Dypsis
Dypsis nauseosa

Family: Arecaceae (ar-ek-AY-see-ee) (Info)
Genus: Dypsis (DIP-sis) (Info)
Species: nauseosa (naw-see-OH-suh) (Info)

Category:

Trees

Palms

Height:

12-15 ft. (3.6-4.7 m)

15-20 ft. (4.7-6 m)

20-30 ft. (6-9 m)

Spacing:

6-8 ft. (1.8-2.4 m)

8-10 ft. (2.4-3 m)

Hardiness:

USDA Zone 10a: to -1.1 C (30 F)

USDA Zone 10b: to 1.7 C (35 F)

USDA Zone 11: above 4.5 C (40 F)

Sun Exposure:

Sun to Partial Shade

Danger:

Unknown - Tell us

Bloom Color:

Unknown - Tell us

Bloom Time:

Unknown - Tell us

Foliage:

Evergreen

Other details:

Average Water Needs; Water regularly; do not overwater

Requires consistently moist soil; do not let dry out between waterings

Soil pH requirements:

Unknown - Tell us

Patent Information:

Unknown - Tell us

Propagation Methods:

Unknown - Tell us

Seed Collecting:

Unknown - Tell us

Regional

This plant has been said to grow in the following regions:

Oceanside, California

Fort Myers, Florida

Mountain View, Hawaii

Gardeners' Notes:

2
positives
0
neutrals
0
negatives
RatingContent
Positive

On May 17, 2012, palmtodd from North Fort Myers, FL wrote:

From RPS website - "This moderately large palm from lowland forest in southeastern Madagascar produces a slender, smooth trunk to about 15 m (50 ft.) tall that holds a crown of several large, spreading leaves with drooping leaflets.".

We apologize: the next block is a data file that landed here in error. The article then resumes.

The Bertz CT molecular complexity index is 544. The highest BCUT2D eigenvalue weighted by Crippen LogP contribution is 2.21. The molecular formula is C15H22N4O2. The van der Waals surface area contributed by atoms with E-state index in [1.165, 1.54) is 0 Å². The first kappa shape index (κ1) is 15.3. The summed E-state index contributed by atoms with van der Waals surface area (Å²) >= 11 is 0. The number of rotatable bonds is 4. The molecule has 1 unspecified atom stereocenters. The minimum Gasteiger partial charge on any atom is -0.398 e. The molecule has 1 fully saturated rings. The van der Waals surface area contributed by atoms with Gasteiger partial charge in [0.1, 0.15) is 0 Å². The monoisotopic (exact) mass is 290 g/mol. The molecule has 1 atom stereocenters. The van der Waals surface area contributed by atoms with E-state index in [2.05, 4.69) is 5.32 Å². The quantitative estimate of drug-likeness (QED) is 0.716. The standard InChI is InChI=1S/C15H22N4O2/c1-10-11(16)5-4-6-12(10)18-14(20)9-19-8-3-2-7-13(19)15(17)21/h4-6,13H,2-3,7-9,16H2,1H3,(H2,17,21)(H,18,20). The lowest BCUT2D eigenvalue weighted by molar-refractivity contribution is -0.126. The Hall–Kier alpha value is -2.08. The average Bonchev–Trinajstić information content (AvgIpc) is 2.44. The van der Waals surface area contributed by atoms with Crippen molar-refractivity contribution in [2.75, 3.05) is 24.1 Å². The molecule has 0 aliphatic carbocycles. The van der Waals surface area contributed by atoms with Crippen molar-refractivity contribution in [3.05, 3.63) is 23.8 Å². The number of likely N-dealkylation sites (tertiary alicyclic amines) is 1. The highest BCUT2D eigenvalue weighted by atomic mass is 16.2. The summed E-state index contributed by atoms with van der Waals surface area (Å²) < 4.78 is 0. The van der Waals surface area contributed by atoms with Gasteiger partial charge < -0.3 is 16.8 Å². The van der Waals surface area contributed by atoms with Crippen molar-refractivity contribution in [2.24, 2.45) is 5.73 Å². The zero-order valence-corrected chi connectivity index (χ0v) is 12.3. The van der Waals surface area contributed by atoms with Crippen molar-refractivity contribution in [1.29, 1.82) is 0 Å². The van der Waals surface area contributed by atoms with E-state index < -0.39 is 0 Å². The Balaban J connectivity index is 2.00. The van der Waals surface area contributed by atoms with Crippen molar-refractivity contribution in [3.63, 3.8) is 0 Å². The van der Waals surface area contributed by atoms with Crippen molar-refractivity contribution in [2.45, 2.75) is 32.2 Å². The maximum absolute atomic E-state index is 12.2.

The seedling has a pinnate first leaf like D. lastelliana, but this has a larger seed than D lastelliana.

In the past the palm "Dypsis ampasindavae" was named "Dypsis nauseosa" causing tons of confusion.

Also this "new nauseosa" was sold in the past as "sp. Highland Redneck" and "sp. hovitrendrina"

Positive

On Mar 4, 2004, palmbob from Acton, CA (Zone 8b) wrote:

This is a species of palm tree from Madagascar. Only recently did one grow large enough in Hawaii that it could be identified acurately and matched up with plant material taken out of Madagascar. As an adult it has a nice, swollen crownshaft of blue-green with a hint of frosty tomentum on it. THe trunk is green ringed and slightly swollen at the base, very similar in look to that of a Kentia Palm. The leaves are just typical thin feather leaves, somewhat arching and neat- a very attractive palm. I just was lucky enough to seem them growing to mature size in Thailand recently. From what I understand there are even larger ones in Hawaii.